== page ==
After a Chinese scientist claimed to have edited genes of babies, authorities have halted all human gene-editing research in the country. Meanwhile, the scientist has apparently been missing for the past several days.
The breakthrough and the backlash
In November last month, He Jiankui, a professor from the Southern University of Science and Technology (SUST) in Shenzhen, declared in a genome summit in Hong Kong that he had edited the genes of two twin girls so that they never contract HIV.
The girls, Lulu and Nana, had a normal birth following the gene editing. Prof. He planned to monitor them over a period of 18 years. Eight couples, each of them comprising HIV positive fathers, had voluntarily signed up for the experiment, according to the professor. One couple dropped out later.
After Prof. He’s announcement, the scientific community in China was in a state of uproar. Gene editing is banned in most nations, including China. “The nature of this incident is extremely nasty, and relevant bodies have been ordered to temporarily halt the scientific research activities of relevant personnel,” state news media Xinhua stated (NBC News).
The Chinese government has issued a notice to stop all research related to editing human genes temporarily ever since Prof. He’s announcement. Xu Nanping, Vice-Minister of Science and Technology in China, ordered an immediate shutdown of the professor’s lab and called for his punishment. The Health Commission of Guangdong Province and Shenzhen City have initiated an investigation into the case.
There are concerns among scientists and ethical experts that gene editing might end up getting misused to edit genes of even perfectly healthy babies to make them “better” than the rest of the human race. Experts theorized that this would end up creating serious social issues. Hence, the ban on gene editing in most countries.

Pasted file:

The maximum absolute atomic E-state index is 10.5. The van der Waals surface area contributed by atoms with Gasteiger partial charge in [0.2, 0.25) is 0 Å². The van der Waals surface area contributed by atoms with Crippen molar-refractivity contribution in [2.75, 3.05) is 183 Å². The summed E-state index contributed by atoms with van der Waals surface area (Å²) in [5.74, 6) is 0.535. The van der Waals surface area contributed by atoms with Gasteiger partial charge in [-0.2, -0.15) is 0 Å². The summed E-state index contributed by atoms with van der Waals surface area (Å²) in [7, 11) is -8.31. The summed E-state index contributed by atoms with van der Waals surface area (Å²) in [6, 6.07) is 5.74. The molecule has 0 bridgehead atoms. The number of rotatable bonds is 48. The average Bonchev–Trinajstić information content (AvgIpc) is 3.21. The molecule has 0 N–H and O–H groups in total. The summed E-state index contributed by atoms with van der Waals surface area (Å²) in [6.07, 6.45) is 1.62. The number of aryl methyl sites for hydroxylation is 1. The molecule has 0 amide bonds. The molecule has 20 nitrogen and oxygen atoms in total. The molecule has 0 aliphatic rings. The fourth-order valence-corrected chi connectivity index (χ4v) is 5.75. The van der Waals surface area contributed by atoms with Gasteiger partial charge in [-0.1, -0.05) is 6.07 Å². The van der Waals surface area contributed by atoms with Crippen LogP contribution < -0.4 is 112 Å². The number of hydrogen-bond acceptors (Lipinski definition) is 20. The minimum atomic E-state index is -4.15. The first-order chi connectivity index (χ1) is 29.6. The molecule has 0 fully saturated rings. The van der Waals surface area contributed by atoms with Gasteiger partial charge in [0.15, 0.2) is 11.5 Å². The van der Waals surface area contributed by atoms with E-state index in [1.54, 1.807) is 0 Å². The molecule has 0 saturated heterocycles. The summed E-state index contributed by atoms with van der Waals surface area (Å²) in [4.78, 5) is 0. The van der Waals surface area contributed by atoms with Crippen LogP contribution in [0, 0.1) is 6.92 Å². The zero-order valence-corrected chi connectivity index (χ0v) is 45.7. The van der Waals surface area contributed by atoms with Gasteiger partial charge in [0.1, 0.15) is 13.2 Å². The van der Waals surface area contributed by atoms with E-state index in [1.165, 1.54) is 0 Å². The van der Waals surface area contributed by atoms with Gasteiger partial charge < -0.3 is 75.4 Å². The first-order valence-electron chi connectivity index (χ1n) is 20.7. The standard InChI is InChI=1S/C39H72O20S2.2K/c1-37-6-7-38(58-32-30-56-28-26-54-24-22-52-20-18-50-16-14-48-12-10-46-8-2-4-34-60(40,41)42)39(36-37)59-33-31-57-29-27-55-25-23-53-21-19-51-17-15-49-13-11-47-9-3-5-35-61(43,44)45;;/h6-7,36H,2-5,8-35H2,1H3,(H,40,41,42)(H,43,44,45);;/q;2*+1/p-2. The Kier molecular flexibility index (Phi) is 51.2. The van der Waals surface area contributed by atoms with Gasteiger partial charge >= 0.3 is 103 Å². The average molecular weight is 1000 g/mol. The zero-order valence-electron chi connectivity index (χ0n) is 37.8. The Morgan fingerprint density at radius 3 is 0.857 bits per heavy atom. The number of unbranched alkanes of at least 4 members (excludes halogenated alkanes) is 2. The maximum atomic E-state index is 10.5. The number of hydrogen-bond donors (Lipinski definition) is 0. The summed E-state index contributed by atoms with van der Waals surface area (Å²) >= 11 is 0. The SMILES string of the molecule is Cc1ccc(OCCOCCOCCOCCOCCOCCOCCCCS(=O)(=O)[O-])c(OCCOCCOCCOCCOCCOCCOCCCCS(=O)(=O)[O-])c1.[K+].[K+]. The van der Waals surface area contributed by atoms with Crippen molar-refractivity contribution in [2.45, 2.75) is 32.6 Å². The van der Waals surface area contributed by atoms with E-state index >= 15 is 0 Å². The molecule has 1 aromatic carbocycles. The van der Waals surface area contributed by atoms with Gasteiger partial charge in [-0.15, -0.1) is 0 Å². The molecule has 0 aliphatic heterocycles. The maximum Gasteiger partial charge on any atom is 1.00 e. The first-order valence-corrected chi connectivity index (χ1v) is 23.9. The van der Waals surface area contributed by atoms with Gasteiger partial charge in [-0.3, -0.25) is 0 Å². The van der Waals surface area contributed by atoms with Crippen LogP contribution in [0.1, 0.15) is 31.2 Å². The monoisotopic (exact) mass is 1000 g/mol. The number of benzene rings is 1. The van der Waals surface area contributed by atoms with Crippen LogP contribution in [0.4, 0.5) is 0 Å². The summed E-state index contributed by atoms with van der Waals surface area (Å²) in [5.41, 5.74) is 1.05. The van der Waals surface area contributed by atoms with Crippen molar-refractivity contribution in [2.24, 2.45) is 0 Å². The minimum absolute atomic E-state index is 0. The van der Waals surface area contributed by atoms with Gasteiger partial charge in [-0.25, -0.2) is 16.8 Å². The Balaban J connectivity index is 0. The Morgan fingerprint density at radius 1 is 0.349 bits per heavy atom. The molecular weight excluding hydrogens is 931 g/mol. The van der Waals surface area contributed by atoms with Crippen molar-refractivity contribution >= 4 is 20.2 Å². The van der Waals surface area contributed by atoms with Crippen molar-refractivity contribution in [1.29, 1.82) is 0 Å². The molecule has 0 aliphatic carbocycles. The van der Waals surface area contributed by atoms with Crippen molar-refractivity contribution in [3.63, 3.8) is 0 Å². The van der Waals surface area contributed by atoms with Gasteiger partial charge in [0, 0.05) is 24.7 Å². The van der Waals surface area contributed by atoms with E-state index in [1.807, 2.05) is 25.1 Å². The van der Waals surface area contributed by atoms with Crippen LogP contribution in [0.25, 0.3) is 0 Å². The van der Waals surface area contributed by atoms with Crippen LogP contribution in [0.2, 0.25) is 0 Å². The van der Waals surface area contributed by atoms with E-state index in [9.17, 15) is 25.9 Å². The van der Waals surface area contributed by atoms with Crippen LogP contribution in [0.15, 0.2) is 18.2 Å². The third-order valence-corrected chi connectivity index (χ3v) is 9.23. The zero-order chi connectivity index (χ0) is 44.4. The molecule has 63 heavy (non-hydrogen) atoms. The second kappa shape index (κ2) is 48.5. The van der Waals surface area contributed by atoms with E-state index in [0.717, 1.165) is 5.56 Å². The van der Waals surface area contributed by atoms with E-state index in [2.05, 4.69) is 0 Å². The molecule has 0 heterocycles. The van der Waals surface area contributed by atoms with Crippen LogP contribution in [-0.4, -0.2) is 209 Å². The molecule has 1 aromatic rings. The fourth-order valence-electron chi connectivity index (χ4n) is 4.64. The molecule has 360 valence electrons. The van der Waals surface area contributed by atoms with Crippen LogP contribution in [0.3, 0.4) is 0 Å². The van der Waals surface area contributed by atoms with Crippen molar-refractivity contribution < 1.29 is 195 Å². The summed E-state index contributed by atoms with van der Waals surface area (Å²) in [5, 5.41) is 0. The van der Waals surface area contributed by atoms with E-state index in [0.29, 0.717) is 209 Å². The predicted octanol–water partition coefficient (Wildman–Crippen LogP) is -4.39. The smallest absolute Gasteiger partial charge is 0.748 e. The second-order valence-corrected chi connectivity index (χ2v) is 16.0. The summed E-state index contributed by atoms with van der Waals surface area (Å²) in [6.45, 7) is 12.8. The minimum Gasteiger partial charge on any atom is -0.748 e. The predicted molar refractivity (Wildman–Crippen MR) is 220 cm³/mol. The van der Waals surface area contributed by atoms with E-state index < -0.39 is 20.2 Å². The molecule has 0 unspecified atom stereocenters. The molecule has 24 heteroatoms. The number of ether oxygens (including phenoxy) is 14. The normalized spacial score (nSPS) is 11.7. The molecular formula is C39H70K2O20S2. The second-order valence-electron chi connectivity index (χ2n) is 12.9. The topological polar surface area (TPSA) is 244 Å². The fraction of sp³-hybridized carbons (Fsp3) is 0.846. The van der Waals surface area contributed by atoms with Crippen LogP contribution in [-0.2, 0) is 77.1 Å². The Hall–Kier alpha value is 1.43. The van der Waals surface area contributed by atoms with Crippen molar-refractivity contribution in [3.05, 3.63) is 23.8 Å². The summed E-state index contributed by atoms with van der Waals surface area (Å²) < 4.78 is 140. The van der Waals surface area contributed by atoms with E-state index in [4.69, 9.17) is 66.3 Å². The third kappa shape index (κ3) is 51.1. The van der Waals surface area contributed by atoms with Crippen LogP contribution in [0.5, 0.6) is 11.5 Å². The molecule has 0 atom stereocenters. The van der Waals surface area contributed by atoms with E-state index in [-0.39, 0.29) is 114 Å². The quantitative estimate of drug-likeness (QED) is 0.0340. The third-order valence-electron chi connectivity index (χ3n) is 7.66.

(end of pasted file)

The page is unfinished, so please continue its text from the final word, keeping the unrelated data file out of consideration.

“If true, this experiment is monstrous. Gene editing itself is experimental and is still associated with off-target mutations, capable of causing genetic problems early and later in life, including the development of cancer… This experiment exposes healthy normal children to risks of gene editing for no real necessary benefit,” Prof Julian Savulescu, an ethics expert at the University of Oxford, said to the BBC.
Interestingly, Prof. He has been missing since he made his announcement in Hong Kong. SUST president Chen Shiyi is said to have flown to Hong Kong, escorted him back to Shenzhen, and put the professor under house arrest. This has been denied by the university. However, his office at SUST remains closed. When media contacted a company co-founded by Prof. He, they claimed to be unaware of the whereabouts of the professor.
Meanwhile, the World Health Organization (WHO) has come forward condemning gene editing technologies, citing the possibility of dangerous results. “This is uncharted water and it has to be taken seriously… We are talking about human beings; editing should not harm the welfare of the future person. We have to be very careful; the working group will do that with all openness and transparency,” Tedros Adhanom Ghebreyesus, WHO director-general, said to SBS News.
WHO is planning to set up a panel of experts to study gene editing practices, safety issues, and moral concerns. After reviewing the panel report, the organization aims to set clear standards and guidelines for the gene editing industry.